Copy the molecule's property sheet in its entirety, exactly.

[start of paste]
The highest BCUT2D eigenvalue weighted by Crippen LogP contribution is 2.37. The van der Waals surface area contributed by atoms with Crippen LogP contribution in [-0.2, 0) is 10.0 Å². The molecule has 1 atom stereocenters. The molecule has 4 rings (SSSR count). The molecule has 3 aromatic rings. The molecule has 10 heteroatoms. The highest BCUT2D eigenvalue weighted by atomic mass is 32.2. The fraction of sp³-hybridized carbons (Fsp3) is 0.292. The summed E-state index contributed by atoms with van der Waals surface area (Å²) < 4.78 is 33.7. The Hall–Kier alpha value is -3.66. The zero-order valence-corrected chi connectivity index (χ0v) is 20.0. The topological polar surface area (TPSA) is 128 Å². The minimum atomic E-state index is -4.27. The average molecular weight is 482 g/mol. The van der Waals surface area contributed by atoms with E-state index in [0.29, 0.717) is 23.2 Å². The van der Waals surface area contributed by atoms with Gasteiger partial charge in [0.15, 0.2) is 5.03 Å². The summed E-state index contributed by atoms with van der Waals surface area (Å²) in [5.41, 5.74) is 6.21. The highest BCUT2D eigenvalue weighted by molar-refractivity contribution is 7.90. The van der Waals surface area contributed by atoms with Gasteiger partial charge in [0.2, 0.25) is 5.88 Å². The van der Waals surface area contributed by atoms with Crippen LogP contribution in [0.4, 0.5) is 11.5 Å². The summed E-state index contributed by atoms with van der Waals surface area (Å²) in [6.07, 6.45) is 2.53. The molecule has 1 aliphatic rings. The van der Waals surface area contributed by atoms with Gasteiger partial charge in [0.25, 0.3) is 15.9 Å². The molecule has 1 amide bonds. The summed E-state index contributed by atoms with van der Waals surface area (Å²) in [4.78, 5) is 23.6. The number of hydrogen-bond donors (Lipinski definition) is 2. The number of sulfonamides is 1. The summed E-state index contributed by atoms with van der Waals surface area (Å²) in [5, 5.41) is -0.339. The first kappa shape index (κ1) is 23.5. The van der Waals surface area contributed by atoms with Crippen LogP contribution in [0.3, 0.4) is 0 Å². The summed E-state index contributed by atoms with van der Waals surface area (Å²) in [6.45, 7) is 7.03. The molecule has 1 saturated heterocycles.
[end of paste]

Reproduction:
The highest BCUT2D eigenvalue weighted by Crippen LogP contribution is 2.37. The van der Waals surface area contributed by atoms with Crippen LogP contribution in [-0.2, 0) is 10.0 Å². The molecule has 1 atom stereocenters. The molecule has 4 rings (SSSR count). The molecule has 3 aromatic rings. The molecule has 10 heteroatoms. The highest BCUT2D eigenvalue weighted by atomic mass is 32.2. The fraction of sp³-hybridized carbons (Fsp3) is 0.292. The summed E-state index contributed by atoms with van der Waals surface area (Å²) < 4.78 is 33.7. The Hall–Kier alpha value is -3.66. The zero-order valence-corrected chi connectivity index (χ0v) is 20.0. The topological polar surface area (TPSA) is 128 Å². The minimum atomic E-state index is -4.27. The average molecular weight is 482 g/mol. The van der Waals surface area contributed by atoms with E-state index in [0.29, 0.717) is 23.2 Å². The van der Waals surface area contributed by atoms with Gasteiger partial charge in [0.15, 0.2) is 5.03 Å². The summed E-state index contributed by atoms with van der Waals surface area (Å²) in [5.41, 5.74) is 6.21. The highest BCUT2D eigenvalue weighted by molar-refractivity contribution is 7.90. The van der Waals surface area contributed by atoms with Gasteiger partial charge in [0.2, 0.25) is 5.88 Å². The van der Waals surface area contributed by atoms with Crippen LogP contribution in [0.4, 0.5) is 11.5 Å². The summed E-state index contributed by atoms with van der Waals surface area (Å²) in [6.07, 6.45) is 2.53. The molecule has 1 aliphatic rings. The van der Waals surface area contributed by atoms with Gasteiger partial charge in [0.25, 0.3) is 15.9 Å². The molecule has 1 amide bonds. The summed E-state index contributed by atoms with van der Waals surface area (Å²) in [4.78, 5) is 23.6. The number of hydrogen-bond donors (Lipinski definition) is 2. The number of sulfonamides is 1. The summed E-state index contributed by atoms with van der Waals surface area (Å²) in [5, 5.41) is -0.339. The first kappa shape index (κ1) is 23.5. The van der Waals surface area contributed by atoms with Crippen LogP contribution in [0.3, 0.4) is 0 Å². The summed E-state index contributed by atoms with van der Waals surface area (Å²) in [6.45, 7) is 7.03. The molecule has 1 saturated heterocycles.